Regional Issues and Influences

Macedonia also experienced tension with some of its neighbors during the 1990s. Bulgaria was the first country to extend diplomatic recognition to the Macedonian republic in 1992 but, reminiscent of the old Macedonian Question, refused to accept ethnic Macedonians as constituting a distinct nation, separate from the Bulgarian.[11]

Greece, in turn, continues to deny the existence of a Slavophone Macedonian nation, maintaining that the only people with a right to call themselves ‘Macedonian’ are the Greeks themselves. Although Greece does not deny the existence of a separate Slavic people in the territory known as Republic of Macedonia, it objects to the application of the name ‘Macedonian’ to this people.[12]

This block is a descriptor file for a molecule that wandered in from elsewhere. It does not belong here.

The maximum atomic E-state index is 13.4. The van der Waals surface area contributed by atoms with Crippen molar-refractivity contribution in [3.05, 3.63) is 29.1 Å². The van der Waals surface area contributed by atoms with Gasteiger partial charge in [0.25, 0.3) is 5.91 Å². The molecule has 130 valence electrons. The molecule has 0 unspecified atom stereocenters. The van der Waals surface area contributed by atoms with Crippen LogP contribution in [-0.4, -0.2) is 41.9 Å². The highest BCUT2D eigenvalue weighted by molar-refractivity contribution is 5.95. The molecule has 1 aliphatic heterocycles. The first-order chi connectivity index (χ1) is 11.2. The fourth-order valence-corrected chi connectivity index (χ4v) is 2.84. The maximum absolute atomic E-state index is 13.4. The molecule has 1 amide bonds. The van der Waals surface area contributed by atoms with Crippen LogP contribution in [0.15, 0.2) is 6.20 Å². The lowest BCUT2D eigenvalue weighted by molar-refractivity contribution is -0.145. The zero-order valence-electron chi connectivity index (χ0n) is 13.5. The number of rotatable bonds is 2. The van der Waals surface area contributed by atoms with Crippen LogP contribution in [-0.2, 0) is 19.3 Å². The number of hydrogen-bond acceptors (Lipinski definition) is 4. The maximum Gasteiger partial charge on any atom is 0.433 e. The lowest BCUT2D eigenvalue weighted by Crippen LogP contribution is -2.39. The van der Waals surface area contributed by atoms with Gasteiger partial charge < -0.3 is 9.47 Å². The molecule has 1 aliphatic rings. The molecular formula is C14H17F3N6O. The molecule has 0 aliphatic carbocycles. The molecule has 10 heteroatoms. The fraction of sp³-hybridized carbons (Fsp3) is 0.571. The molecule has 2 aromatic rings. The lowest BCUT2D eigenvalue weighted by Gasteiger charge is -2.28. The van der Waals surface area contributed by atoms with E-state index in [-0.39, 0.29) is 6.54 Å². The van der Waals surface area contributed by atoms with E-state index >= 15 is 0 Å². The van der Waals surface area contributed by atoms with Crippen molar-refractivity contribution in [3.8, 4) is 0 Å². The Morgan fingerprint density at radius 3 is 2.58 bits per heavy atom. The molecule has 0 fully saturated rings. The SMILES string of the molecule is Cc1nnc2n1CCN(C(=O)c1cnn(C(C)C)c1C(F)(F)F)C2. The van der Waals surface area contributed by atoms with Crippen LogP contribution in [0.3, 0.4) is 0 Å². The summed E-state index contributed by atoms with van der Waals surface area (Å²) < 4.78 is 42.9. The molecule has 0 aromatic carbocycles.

In 1991, Macedonia picked the Star of Vergina – a sun with sixteen rays and a symbol dating back to the ancient Macedonian kingdom – as the emblem on the new Macedonian state flag, provoking fervent opposition from Greece who saw it as a direct violation of Greek cultural heritage. Furthermore, wordings in the new Macedonian constitution suggested to the Greeks that the new republic made claims to part of Greek territory. In response, Greece imposed a trade embargo on Macedonia in 1994, and severed diplomatic relations. Although Greece’s actions were criticized by most EC/EU states as well as by the United Nations, it nonetheless delayed international recognition of the new Macedonian state. As a result of diplomatic intervention from the United States, an Interim Accord was eventually signed in 1995 between Greece and Macedonia, in which both countries expressed mutual respect for each other’s territorial integrity, and in return for Greek recognition of the Macedonian state, Macedonia agreed to change its flag and remove any wording in the constitution that might be interpreted as a violation of Greek territorial integrity. The conflict over the name ‘Macedonia’ however remained unresolved, leading to Macedonia becoming internationally recognized under the name of Former Yugoslav Republic of Macedonia (FYROM). Despite UN-led diplomatic efforts, the name dispute remains unresolved to this day, prompting Greece to exercise its veto right to prevent Macedonia being invited to apply for NATO membership.